Adopting Nvidia’s DLSS technology also means that the green team will no longer rely on the opponent’s upscaling technology. With your favorite tech turned on, you should see some significant speed increases, regardless of whatever GPU you’re using.
It made some adjustments to the game’s UI to reflect these new elements, such as removing the Display Scale option. “you may now achieve the same outcome by modifying the Upscale Method to Simple and adjusting Upscale Quality,” according to the patch notes.
This is in addition to performance enhancements aimed at the game’s Shader management system. One of the new features is the ability for shaders to compile in real-time in the game, eliminating the need for a pre-compilation process at launch.
Nvidia, AMD, and Intel may finally release low-cost graphics cards in 2022:
Will a graphics card for the budget gamer be available in 2022? There’s a good chance there will be a few, given Nvidia, AMD, and Intel are all said to be working on some of their most affordable GPUs. The newest news on that front is that they will release Nvidia’s long-awaited RTX 3050 and RTX 3050 Ti desktop GPUs in the first half of 2022.
Nvidia originally announced the mobile RTX 3050 and RTX 3050 Ti in May of 2021. Since then, these GPUs have found their way into various laptops, including the MSI Pulse GL66, which our Alan evaluated and found to be OK at best. You might believe that’s all there is to know about discrete desktop cards. However, you’d be mistaken.
According to reliable leaker kopite7kimi, the RTX 3050 and RTX 3050 Ti will now ship with the GA106 GPU on the desktop. This is the same Cpu that powers the RTX 3060, and it’s a definite upgrade from the GA107 GPU that powers most mobile RTX 3050 GPUs.
Significantly, the RTX 3050 Ti’s CUDA Core count would grow from 2,560 on mobile to 3,072 on desktop, indicating a 20% boost for the discrete card.
Similarly, these three desktop cards are believed to have 8GB of VRAM instead of the measly 4GB seen on mobile. That’ll be important for performance, as we found the mobile RTX 3050 Ti’s 4GB of GDDR6 RAM to be one of the key reasons preventing it from attaining reasonable frame rates in our previous review.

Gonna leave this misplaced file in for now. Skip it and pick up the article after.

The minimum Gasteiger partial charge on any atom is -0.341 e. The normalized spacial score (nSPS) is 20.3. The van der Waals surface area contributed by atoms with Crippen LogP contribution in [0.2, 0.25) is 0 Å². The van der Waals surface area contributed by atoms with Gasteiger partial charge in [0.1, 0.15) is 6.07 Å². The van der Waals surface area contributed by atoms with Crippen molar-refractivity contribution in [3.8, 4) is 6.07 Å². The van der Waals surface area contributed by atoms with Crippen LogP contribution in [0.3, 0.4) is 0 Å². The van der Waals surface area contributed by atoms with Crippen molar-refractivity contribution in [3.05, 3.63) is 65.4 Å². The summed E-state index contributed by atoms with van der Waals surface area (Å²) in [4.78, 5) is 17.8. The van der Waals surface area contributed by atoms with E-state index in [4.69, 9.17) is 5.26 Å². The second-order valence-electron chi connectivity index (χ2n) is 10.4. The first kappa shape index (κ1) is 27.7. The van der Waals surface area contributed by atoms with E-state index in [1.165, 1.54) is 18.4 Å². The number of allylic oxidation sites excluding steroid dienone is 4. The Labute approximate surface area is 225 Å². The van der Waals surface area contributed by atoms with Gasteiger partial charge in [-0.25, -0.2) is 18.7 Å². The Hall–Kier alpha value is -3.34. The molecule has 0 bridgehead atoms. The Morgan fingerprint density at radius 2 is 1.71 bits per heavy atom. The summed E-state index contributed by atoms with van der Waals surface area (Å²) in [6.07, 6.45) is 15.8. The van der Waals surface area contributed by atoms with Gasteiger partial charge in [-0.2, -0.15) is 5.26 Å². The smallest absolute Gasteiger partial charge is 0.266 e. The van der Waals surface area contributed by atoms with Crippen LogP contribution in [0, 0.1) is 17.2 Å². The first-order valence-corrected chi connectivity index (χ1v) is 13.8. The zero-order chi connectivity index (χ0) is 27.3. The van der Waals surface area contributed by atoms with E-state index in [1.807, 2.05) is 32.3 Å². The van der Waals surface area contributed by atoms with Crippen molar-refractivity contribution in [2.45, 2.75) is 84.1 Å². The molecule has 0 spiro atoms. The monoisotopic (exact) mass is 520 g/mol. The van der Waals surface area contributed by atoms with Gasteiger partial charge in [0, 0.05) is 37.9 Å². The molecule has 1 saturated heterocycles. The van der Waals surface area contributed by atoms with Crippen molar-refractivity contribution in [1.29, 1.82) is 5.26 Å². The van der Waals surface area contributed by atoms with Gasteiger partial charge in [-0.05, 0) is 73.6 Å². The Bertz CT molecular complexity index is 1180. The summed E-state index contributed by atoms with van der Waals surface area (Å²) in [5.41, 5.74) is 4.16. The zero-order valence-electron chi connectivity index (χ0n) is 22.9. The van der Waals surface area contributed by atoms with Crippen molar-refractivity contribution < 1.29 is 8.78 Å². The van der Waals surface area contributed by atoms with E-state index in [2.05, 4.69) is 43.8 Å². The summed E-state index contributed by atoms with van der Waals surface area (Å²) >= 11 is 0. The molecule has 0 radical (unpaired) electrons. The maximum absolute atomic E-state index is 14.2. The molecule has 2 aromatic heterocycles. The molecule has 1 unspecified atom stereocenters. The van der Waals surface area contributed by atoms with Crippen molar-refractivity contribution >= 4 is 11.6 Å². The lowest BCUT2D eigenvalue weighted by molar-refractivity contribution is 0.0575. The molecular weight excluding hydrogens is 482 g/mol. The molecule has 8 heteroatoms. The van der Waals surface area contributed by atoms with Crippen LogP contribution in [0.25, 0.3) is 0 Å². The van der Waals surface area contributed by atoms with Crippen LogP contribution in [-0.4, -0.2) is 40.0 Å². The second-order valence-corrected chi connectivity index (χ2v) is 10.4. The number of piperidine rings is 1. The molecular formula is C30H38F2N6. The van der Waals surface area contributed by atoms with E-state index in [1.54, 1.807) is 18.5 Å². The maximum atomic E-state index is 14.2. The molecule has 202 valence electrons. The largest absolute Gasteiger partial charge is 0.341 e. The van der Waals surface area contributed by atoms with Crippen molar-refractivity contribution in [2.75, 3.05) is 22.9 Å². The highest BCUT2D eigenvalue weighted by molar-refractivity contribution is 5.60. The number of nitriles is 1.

The graphics card supply has been decimated by silicon scarcity, resulting in skyrocketing prices for top-tier PC gaming hardware like the RTX 3080 or RX 6800 XT. That’s a pity because the fundamental architectures that power Nvidia and AMD’s newest lines are pretty powerful and well-designed.
The RTX 3060 12GB graphics card costs $329. At least, that’s how it’s meant to be. If you can locate it in stock elsewhere, you might be able to get it for at least $100 more. This is also the most affordable RTX 30-series card to date. The RTX 3050 Ti and RTX 3050 may suffer a similar fate if there isn’t enough supply, which will be a bitter pill to swallow for PC gamers in need of an update.
It’s not as if Nvidia is the only choice. Two weeks ago, the announcement of AMD’s Radeon RX 6500 XT and RX 6400 graphics cards had us thrilled for some budget PC gaming choices. When they do arrive, they will undoubtedly be included in prebuilt PCs, and ideally, they will also be available as independent components.
Intel will make its first foray into the discrete graphics card market next year, focusing on gaming. The firm is expected to release its Arc family of GPUs in the new year. The latest rumors from another credible leaker, TUM APISAK, indicate an Intel Arc A380 budget GPU with 6GB of VRAM and performance comparable to the Nvidia GeForce GTX 1650 Super.
With the combined efforts of all three manufacturers, PC gaming may be able to shake off the exorbitant prices that have made it so tough to get into this year. PC gaming has become much more challenging to enter, and the disappearance of low-cost graphics cards is one reason for this, which is a symptom of total worldwide supply and demand difficulties. There used to be many good budget cards, such as AMD’s Polaris range, but due to a global semiconductor scarcity and increased demand from gamers and non-gamers, they have all but vanished.
Will the introduction of low-cost Nvidia, AMD, and Intel graphics cards solve all of PC gaming’s supply issues? No, but it may make PC gaming a little more accessible for those with a budget of less than $1,000.